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  1. #1
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    Webkit transition working in only one direction

    Sorry for the slightly cryptic title, but I couldn't think of a better way to describe this in a few words.

    I'm using -webkit-transition to animate a scale on thumbnails, like so:
    Code:
    .thumbnail:hover { -moz-transform: scale(1.1); -webkit-transform: scale(1.1); transform: scale(1.1); 
    -webkit-transition: all 0.15s ease-in; }
    But it only animates on hover: when the pointer is moved away, the element snaps back to its original size without any animation. All of the demos that I've seen show the transition working in both directions.

    I tried changing the options, such as swapping from ease-in to ease-in-out, but that made no difference (which is probably obvious). Transitions are new to me and I'm stumped by this.

  2. #2
    Ripe Tomatos silver trophybronze trophy Rayzur's Avatar
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    I tried changing the options, such as swapping from ease-in to ease-in-out, but that made no difference (which is probably obvious). Transitions are new to me and I'm stumped by this.
    Hi,
    I think you would be able to see the difference in the options if you slow down your timing. As it is right now you have it set at .15s which is pretty fast, it's just slightly more than "0" which would be very close to a standard :hover behavior.

    Here is a good article I ran across the other day that gives a live example of all the different "ease" functions beside each other.

    Using CSS3 Transitions, Transforms and Animation

    Open up Chrome and view that link, then you should should see that there is indeed a difference in them. When the timing is set the same they all reach their destination at the same time but the behavior of them is different between the start and finish points.

    For the sake of testing, slow down your timing to something like .75s and then you should see a difference in them.

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    I already had it set slower during initial testing a few days ago, prior to settling on the best time for the effect. Even then, this problem existed, although I thought nothing of it because I just figured that it was correct behaviour. It was checking demos like the one that you mentioned that showed otherwise.

  4. #4
    Ripe Tomatos silver trophybronze trophy Rayzur's Avatar
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    But it only animates on hover: when the pointer is moved away, the element snaps back to its original size without any animation.
    It was checking demos like the one that you mentioned that showed otherwise.
    You need to be setting your transitions on the default state of that element, not the hover state. That is how you will get your smooth transitions.

    Then what you want it to change to gets set on the :hover state.

    Take this demo for example:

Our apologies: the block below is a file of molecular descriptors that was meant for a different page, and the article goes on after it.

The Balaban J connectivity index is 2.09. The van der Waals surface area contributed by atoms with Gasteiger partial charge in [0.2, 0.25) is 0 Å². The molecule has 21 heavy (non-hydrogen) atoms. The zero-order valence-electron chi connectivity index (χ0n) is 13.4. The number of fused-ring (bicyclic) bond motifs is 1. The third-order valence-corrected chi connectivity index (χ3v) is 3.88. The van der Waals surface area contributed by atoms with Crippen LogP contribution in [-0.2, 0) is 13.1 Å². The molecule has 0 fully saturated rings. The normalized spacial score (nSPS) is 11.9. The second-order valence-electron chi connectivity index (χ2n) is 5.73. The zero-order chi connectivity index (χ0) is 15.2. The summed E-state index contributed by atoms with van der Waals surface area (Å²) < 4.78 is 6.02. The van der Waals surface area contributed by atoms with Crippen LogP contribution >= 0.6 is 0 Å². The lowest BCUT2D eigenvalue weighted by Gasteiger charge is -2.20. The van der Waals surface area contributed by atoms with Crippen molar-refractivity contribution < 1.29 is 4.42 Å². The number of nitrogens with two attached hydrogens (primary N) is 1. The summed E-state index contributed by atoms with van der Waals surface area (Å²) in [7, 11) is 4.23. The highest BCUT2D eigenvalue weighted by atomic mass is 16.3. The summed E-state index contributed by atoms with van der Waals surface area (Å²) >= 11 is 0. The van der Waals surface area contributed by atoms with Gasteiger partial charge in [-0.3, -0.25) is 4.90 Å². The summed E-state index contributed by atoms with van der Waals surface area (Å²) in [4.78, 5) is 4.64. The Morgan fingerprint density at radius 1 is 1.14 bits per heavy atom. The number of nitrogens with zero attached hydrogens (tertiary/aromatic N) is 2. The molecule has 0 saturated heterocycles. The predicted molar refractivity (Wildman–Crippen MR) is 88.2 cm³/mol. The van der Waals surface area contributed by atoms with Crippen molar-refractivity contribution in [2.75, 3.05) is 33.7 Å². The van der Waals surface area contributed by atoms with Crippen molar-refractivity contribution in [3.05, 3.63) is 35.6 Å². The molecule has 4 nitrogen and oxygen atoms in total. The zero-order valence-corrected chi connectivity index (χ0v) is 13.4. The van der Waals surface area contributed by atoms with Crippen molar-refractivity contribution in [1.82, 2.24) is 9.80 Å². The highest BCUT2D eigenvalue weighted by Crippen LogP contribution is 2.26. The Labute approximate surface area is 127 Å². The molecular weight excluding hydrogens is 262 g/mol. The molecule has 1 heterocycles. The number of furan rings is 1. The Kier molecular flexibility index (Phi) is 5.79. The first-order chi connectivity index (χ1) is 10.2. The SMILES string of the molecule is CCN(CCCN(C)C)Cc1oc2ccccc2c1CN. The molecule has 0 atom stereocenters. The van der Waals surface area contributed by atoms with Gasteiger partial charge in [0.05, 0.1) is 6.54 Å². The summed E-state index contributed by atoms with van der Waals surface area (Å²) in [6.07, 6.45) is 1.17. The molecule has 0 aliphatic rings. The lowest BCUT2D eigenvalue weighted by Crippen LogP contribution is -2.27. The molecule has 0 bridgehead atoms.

CSS3 Transitions: Roll-Out Anchor with Fade-In BG Color

    I am setting my transitions on the default state of the anchor, then when my cursor is not on :hover it transitions back to those default properties smoothly with the timing function and ease value.
    Code:
    /*=== CSS3 Transition Enhancements ===*/
    #nav a  {
        width:70px;/* show BG image icon only*/
        background-color:#CCC;
        -webkit-transition: all .5s ease-in-out;
        -moz-transition: all .5s ease-in-out;
        -o-transition: all .5s ease-in-out;
        transition: all .5s ease-in-out;
    }
    #nav a:hover {
        width:234px;/* show full BG image on hover*/
        background-color:#800080;/* transition to "Purple" on hover*/
    }

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    Ah, thank you. That has solved it.

    It's a pity that the tutorials that I studied didn't bother to mention that important fact. It wouldn't have occurred to me as entirely logical to put it anywhere but in the hover part of the CSS.

  6. #6
    Ripe Tomatos silver trophybronze trophy Rayzur's Avatar
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    It's a pity that the tutorials that I studied didn't bother to mention that important fact.
    Glad you got it sorted out

    Using :hover is generally going to be the CSS way to fire off the Transition Events that are set on an element. Though it could be done with other pseudo states such as :active, :focus, or even :target. Whether or not they would be suitable triggers would depend on the situation I suppose.

    In the article that I linked to previously the author uses javascript quite a bit to bind events to the clickable controls. So with that being said there are several ways other than just using :hover to fire off the transitions.

    Looks like I need to brush up on my terminology a little bit too.
    I had said this -
    ... then when my cursor is not on :hover it transitions back to those default properties smoothly with the timing function and ease value.
    Actually the timing-function is the property for the "ease" keyword values. You can also set your own number values (other than keywords) by using cubic-bezier.

    When I had mentioned timing function there I had intended to say transition-duration which is where you set your speed. I was playing around with transitions about six months ago but just recently got involved with them again. It's all coming back to me now but I need to get caught up on it.


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